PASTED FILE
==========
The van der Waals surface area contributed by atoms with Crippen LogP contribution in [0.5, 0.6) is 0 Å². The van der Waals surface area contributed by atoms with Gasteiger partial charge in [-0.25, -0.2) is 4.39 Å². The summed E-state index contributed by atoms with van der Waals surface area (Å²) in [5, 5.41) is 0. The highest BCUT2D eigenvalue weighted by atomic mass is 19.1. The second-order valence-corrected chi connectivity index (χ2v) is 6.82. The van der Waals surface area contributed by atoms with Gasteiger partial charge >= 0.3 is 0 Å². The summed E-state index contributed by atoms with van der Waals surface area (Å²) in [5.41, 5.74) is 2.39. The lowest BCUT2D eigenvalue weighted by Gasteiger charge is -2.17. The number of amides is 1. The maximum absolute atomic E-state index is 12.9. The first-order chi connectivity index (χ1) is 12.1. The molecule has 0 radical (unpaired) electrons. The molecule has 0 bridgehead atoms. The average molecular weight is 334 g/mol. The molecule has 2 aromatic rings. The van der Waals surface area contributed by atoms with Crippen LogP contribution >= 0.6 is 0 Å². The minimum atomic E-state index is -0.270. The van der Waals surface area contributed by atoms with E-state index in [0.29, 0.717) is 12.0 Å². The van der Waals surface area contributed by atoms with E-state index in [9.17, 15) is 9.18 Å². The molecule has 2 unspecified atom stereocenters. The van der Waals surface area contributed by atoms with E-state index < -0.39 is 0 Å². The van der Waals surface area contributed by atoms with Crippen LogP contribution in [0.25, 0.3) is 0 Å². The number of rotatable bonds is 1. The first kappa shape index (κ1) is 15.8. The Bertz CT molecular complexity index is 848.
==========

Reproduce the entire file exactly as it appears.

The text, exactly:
The van der Waals surface area contributed by atoms with Crippen LogP contribution in [0.5, 0.6) is 0 Å². The van der Waals surface area contributed by atoms with Gasteiger partial charge in [-0.25, -0.2) is 4.39 Å². The summed E-state index contributed by atoms with van der Waals surface area (Å²) in [5, 5.41) is 0. The highest BCUT2D eigenvalue weighted by atomic mass is 19.1. The second-order valence-corrected chi connectivity index (χ2v) is 6.82. The van der Waals surface area contributed by atoms with Gasteiger partial charge >= 0.3 is 0 Å². The summed E-state index contributed by atoms with van der Waals surface area (Å²) in [5.41, 5.74) is 2.39. The lowest BCUT2D eigenvalue weighted by Gasteiger charge is -2.17. The number of amides is 1. The maximum absolute atomic E-state index is 12.9. The first-order chi connectivity index (χ1) is 12.1. The molecule has 0 radical (unpaired) electrons. The molecule has 0 bridgehead atoms. The average molecular weight is 334 g/mol. The molecule has 2 aromatic rings. The van der Waals surface area contributed by atoms with Crippen LogP contribution >= 0.6 is 0 Å². The minimum atomic E-state index is -0.270. The van der Waals surface area contributed by atoms with E-state index in [0.29, 0.717) is 12.0 Å². The van der Waals surface area contributed by atoms with E-state index in [9.17, 15) is 9.18 Å². The molecule has 2 unspecified atom stereocenters. The van der Waals surface area contributed by atoms with E-state index < -0.39 is 0 Å². The van der Waals surface area contributed by atoms with Crippen LogP contribution in [0.25, 0.3) is 0 Å². The number of rotatable bonds is 1. The first kappa shape index (κ1) is 15.8. The Bertz CT molecular complexity index is 848.